Another giant step forward in the Vatican's fight to stop abuse—and demand accountability
Just yesterday I made the observation that Pope Francis has ratcheted up the intensity of the drive against clerical abuse, by authorizing the arrest and prosecution of former papal nuncio Josef Wesolowski. Today, with the removal of Bishop Rogelio Livieres Plano, the ratchet clicked several more steps.
In the Wesolowski case, the Vatican moved against a prelate who was himself accused of sexual abuse. Other bishops have been removed for personal misconduct in the past decade, although the severity of the disciplinary action against Wesolowski—laicization followed by criminal prosecution—is unprecedented.
But in the case of Bishop Livieres, there is (as far as I know) no charge that the bishop himself engaged in sexual misconduct. The complaint is that he harbored and even promoted a priest whose past was littered with complaints of abuse.
Father Carlos Urrutigoity, the priest at the center of this drama, is a remarkable character. Ambitious, energetic, and unflinching in his doctrinal orthodoxy, he has persuaded many good Catholics to pour their financial support into his projects. (In all those respects, his story is like a sad replay of the scandal created by Father Marcial Maciel, the disgraced founder of the Legion of Christ.) The Diocese of Scranton, Pennsylvania, had warned that Father Urrotigoity was a danger to children. Bishop Livieres chose to ignore that warning.
In other respects, Bishop Livieres appeared to be a successful pastor of souls; he had an admirable record for drawing young men into the priesthood and gaining new members for the Catholic Church. By removing him, Pope Francis has demonstrated a real “zero tolerance” policy. The message from Rome is loud and clear: It doesn’t matter what else you do; if you don’t protect children from abuse, you’re out.
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Posted by: brehany4valloire4245 -
Mar. 21, 2017 12:27 PM ET USA
Jimmy Breslin once called William Randolph Hearst's JOURNAL AMERICAN "a paper where you couldn’t believe the weather report"!
Posted by: hartwood01 -
Mar. 18, 2017 1:24 AM ET USA
What has happened in recent years in my Southern city is when we have had severe flooding because of heavy rain,it was too late to evacuate. The authorities were criticized for not anticipating this disaster. So when they decided to evacuate in anticipation of flooding,and no flooding occurring,they were castigated again. Having endured great inconvenience and loss of life several times in the same year,our citizens are now less apt to feel that conspiracies are afoot when flood season arrives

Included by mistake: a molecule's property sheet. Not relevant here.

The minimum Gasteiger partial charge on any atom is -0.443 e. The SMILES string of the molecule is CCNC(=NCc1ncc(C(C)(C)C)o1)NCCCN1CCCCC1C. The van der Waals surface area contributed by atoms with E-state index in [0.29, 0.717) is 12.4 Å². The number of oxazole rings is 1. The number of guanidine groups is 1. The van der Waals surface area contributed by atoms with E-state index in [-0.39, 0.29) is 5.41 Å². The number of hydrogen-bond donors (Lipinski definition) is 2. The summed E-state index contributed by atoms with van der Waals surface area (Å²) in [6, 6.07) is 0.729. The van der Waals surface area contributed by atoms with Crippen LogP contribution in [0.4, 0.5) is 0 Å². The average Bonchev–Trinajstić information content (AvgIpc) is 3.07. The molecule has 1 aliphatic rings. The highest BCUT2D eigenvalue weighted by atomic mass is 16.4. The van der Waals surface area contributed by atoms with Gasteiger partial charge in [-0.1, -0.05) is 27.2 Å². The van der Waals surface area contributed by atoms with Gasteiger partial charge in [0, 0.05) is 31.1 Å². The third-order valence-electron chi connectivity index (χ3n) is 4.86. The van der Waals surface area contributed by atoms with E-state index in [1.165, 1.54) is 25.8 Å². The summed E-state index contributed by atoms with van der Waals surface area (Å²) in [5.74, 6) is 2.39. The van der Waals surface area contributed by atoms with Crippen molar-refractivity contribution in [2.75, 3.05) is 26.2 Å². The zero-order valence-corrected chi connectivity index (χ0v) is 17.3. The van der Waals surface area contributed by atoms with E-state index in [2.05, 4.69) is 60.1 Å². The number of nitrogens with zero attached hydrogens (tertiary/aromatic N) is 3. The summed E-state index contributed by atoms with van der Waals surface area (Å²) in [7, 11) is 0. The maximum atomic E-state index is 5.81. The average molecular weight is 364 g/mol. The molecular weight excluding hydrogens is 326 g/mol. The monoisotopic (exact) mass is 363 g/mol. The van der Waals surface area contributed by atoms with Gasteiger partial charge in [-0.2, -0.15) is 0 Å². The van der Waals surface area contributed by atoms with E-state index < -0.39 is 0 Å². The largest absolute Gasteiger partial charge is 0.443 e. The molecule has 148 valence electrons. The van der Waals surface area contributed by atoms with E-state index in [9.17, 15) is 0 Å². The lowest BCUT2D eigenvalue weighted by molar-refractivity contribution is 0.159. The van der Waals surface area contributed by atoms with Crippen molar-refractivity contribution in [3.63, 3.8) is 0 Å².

Posted by: feedback -
Mar. 16, 2017 11:42 PM ET USA
Very strange indeed. So from now on, should you expect forecasts exaggerated "for your own good"? Will all forecasts be fake, or only select ones? Which ones will be fake, and who decides and how? What's the point of this? What if there is real severe weather coming and nobody believes the forecast anymore?
Posted by: Randal Mandock -
Mar. 16, 2017 10:31 AM ET USA
Phil, why does this surprise you? The climate forecasters et al. have been doing the same for years. For example, in the 1980s my professors brought in millions in research funding because of their claim that acid rain damaged trees. A tree expert came for a seminar and told us that trees thrive in acid rain. Utter silence from the professors. In our atmospheric chemistry course we calculated the temperature rise if all the earth's biomass were burned. If I recall correctly, it was 2 degrees C.
Posted by: bruno.cicconi7491 -
Sep. 28, 2014 12:44 AM ET USA
Yes. I'm not the Pope but who am I to judge is the only thing I can say. And in such muddy matters I ought to say it gladly!!
Posted by: LAR -
Sep. 26, 2014 5:03 PM ET USA
If it is a "giant step" then why was Cardinal Godfried Danneels personally appointed by Pope Francis to the Synod? The selection is remarkable because Danneels was caught on tape in 2010 urging a victim who had been sexually abused by a bishop-friend of Danneels, to be silent.
Posted by: 1Jn416 -
Sep. 26, 2014 2:06 PM ET USA
Indeed, Bruno. The comments from the Holy See suggest that St. Charles Borromeo would not be tolerated as a bishop today, since the disruption this bishop created appears (from what one can find online) to be that he was calling his fellow bishops to greater fidelity to the faith. This is somewhat concerning. But the case is obviously quite complex, especially with the Urrutigoity angle. Who am I to judge?
Posted by: bruno.cicconi7491 -
Sep. 26, 2014 7:09 AM ET USA
But how come the Vatican itself has said that the removal was not related to the protection of Urrutigoity - whom, Livieres claim, was accepted in response to Benedict XVI's request?